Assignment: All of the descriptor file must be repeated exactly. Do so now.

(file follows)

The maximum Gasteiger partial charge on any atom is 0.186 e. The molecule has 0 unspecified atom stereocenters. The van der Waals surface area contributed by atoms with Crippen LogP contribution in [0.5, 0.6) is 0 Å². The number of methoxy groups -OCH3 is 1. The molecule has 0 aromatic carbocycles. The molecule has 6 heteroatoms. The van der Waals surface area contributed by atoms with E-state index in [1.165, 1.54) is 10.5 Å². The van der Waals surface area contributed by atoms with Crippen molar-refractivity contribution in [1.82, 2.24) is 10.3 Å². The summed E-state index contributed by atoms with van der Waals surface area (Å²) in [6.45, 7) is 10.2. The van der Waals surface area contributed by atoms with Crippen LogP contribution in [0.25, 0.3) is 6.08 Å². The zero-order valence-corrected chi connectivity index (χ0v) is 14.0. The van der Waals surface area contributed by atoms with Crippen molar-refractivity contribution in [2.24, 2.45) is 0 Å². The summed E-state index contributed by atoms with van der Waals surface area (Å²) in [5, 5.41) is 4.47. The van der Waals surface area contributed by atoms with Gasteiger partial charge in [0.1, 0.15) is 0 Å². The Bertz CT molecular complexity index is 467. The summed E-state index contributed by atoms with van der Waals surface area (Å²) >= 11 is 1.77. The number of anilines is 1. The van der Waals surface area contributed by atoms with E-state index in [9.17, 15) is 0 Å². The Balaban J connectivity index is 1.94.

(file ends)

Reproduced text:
The maximum Gasteiger partial charge on any atom is 0.186 e. The molecule has 0 unspecified atom stereocenters. The van der Waals surface area contributed by atoms with Crippen LogP contribution in [0.5, 0.6) is 0 Å². The number of methoxy groups -OCH3 is 1. The molecule has 0 aromatic carbocycles. The molecule has 6 heteroatoms. The van der Waals surface area contributed by atoms with E-state index in [1.165, 1.54) is 10.5 Å². The van der Waals surface area contributed by atoms with Crippen molar-refractivity contribution in [1.82, 2.24) is 10.3 Å². The summed E-state index contributed by atoms with van der Waals surface area (Å²) in [6.45, 7) is 10.2. The van der Waals surface area contributed by atoms with Crippen LogP contribution in [0.25, 0.3) is 6.08 Å². The zero-order valence-corrected chi connectivity index (χ0v) is 14.0. The van der Waals surface area contributed by atoms with Crippen molar-refractivity contribution in [2.24, 2.45) is 0 Å². The summed E-state index contributed by atoms with van der Waals surface area (Å²) in [5, 5.41) is 4.47. The van der Waals surface area contributed by atoms with Gasteiger partial charge in [0.1, 0.15) is 0 Å². The Bertz CT molecular complexity index is 467. The summed E-state index contributed by atoms with van der Waals surface area (Å²) >= 11 is 1.77. The number of anilines is 1. The van der Waals surface area contributed by atoms with E-state index in [9.17, 15) is 0 Å². The Balaban J connectivity index is 1.94.